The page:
Can you claim if you see a loved one being injured?

Picture of a couple crying

Seeing a loved one being seriously injured or passing away is a deeply traumatic event. The person who witnesses the injury may find that in addition to grief, they are dealing with an altogether different kind of emotional trauma.  In the most severe cases they may suffer from Post-Traumatic Stress Disorder or a depression disorder and be unable to return to work.  This can have a huge impact on their finances, causing additional stress and upset at an already very difficult time.  Because of this, they may want to consider investigating a claim.

This is a very complex area of law and these claims will only succeed if you can meet certain strict criteria.

The Legal Tests

Usually, the person who brings a claim is the person who has been physically injured. They might be a patient injured by a mistake in medical care, an employee hurt by an accident at work, or a road user injured in a car accident. They are owed a legal duty of care by the person who injures them; their treating doctor or nurse, their employer or other road users.  The law calls them “primary victims”.

If you have witnessed an injury in similar circumstances, you probably won’t fall into one of these categories and so aren’t usually owed a duty of care in the same way. For instance, if you have witnessed your loved one being injured while you were with them in hospital, the doctors and nurses don’t owe you a duty of care as you are not their patient. This means there is no obvious legal right for you to bring a claim.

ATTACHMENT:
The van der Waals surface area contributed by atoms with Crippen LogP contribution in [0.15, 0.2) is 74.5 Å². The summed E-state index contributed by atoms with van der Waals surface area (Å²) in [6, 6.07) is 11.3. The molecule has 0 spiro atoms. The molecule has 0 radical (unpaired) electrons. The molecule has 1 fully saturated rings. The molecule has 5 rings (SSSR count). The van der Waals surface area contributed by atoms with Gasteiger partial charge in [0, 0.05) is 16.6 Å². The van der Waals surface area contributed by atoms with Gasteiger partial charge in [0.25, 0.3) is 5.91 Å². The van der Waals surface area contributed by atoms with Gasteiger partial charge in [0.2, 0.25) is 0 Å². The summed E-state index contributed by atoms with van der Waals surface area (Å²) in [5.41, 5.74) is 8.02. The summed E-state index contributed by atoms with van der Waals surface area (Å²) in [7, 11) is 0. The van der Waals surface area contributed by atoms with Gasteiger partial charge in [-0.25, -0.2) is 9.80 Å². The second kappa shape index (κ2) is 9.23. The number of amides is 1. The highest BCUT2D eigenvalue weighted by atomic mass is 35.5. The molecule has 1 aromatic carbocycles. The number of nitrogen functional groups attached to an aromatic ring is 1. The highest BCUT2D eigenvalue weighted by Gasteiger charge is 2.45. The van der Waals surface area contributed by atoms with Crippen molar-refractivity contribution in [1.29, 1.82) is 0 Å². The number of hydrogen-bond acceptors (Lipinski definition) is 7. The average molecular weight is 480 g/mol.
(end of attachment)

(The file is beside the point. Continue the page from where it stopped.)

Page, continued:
That said, judge-made law does give a way for some relatives or partners of the primary victim to recover compensation.  They are known as “secondary victims”.

The Courts have created a strict set of criteria which are used to establish that someone is a secondary victim.  These are:-

  • There has to be a close tie of love and affection to the primary victim(s). This will be straightforward if the loved one is a parent/child or spouse, but it can be more difficult in other relationships;
  • There has to be closeness in time and space to the horrifying event or its immediate aftermath. This means you have to physically see the accident/your loved one being injured or passing away, or arrive very shortly afterwards;
  • You have to witness this event with your own eyes/ears – you cannot be told about it by someone else;
  • The psychiatric injury suffered has to be reasonably foreseeable. This means, the person who caused the injury should have known it is possible that you would suffer a psychiatric injury by seeing your loved one be injured/pass away.
  • The psychiatric injury has to be caused by a sudden appreciation by sight or sound of a horrifying event leading to the death/serious injury of your loved one. The injury cannot be caused by the fact that the person has died, and there cannot be a gradual understanding that the person will pass away.  This is usually the most difficult test to meet as the courts have set a very high bar as to what they will consider as ‘horrifying’.

These cases are difficult to win as the law is complex and every case will be different.  This means judges, whilst doing their best to apply the law, can reach decisions which can be difficult to understand.